Observing Our Lake

Sue Fraser (2019)

Those who spend time sitting silent
from the dawning through to twilight
see the changing play of colours
as the sun moves through the sky.

Every hour the water changes,
from the black of night-time dangers
to translucent palest aqua that reveals the
silver fry.

Daybreak shows the pinks reflected on the
water unexpected
in their myriad of shades from deep
magenta to a blush.
Sunset throws a fiery orange and the birds
then cease to forage
winging darkly to their perches as the last
rays dim the brush.

Our lake can be still and tranquil, leaving
watchers feeling thankful for a quiet
time of respite from their very busy day.
Other times she shows her fury as the wind
tears at her during
those ferocious storms that whip her roiling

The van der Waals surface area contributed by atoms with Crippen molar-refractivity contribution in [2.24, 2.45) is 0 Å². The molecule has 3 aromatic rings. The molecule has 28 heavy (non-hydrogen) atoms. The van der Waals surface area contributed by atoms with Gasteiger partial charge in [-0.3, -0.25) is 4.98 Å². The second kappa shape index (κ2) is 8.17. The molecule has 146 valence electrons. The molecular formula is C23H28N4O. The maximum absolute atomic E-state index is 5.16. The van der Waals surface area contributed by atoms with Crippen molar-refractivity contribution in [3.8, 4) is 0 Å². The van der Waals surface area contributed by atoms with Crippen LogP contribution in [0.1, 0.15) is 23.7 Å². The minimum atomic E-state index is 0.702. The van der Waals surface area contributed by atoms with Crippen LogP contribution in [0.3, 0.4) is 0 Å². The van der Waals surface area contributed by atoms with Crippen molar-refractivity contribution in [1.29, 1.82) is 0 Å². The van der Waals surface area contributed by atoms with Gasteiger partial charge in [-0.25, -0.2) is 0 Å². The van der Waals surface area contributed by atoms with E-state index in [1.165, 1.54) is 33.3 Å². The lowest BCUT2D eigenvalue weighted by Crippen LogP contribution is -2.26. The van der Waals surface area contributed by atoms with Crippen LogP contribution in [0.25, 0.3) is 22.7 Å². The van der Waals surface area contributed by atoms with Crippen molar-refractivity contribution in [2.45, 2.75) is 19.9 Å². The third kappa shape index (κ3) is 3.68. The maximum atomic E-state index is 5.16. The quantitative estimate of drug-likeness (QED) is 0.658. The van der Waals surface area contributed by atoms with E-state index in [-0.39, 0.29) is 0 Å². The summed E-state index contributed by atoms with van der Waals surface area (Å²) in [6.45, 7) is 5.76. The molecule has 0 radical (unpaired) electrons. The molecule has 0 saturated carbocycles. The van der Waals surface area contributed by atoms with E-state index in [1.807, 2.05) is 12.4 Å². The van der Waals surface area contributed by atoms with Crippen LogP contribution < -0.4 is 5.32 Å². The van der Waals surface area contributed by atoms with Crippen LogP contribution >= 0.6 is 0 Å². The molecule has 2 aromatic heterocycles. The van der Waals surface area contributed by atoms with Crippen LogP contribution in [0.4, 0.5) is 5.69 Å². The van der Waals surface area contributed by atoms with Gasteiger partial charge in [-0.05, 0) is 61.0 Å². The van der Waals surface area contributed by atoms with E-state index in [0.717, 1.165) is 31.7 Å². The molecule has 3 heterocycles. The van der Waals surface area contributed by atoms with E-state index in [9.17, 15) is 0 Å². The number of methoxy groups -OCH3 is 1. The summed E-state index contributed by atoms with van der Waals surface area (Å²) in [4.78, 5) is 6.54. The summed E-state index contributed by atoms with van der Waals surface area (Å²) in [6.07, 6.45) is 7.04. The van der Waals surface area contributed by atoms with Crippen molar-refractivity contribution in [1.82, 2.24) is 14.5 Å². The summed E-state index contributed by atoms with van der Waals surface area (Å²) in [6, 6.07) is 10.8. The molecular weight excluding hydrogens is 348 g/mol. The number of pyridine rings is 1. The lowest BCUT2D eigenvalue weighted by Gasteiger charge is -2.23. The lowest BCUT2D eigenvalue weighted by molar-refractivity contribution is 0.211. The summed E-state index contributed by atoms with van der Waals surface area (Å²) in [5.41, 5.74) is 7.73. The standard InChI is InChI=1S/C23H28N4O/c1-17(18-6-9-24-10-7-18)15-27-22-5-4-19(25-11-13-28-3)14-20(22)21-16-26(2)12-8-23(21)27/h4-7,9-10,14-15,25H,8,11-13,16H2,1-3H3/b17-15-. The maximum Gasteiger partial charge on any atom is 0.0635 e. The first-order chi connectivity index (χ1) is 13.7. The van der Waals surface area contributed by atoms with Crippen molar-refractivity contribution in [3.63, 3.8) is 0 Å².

surface to a spray.

Over years of walking by her I have watched
the algae mire her
to a green primordial soup that smells of
musty, slow decay.
Dearth of rain up in her catchment causes
waterhole detachment
leaving fish trapped lacking oxygen to slowly
fade away.

Then the rain falls to refresh her, to release
the mounting pressure on the
sandbar at her exit to the restless open sea.

All the death that lurks within her then is
flushed, and she begins her
transformation to a waterway, alive and
clean and free.

July 13, 2019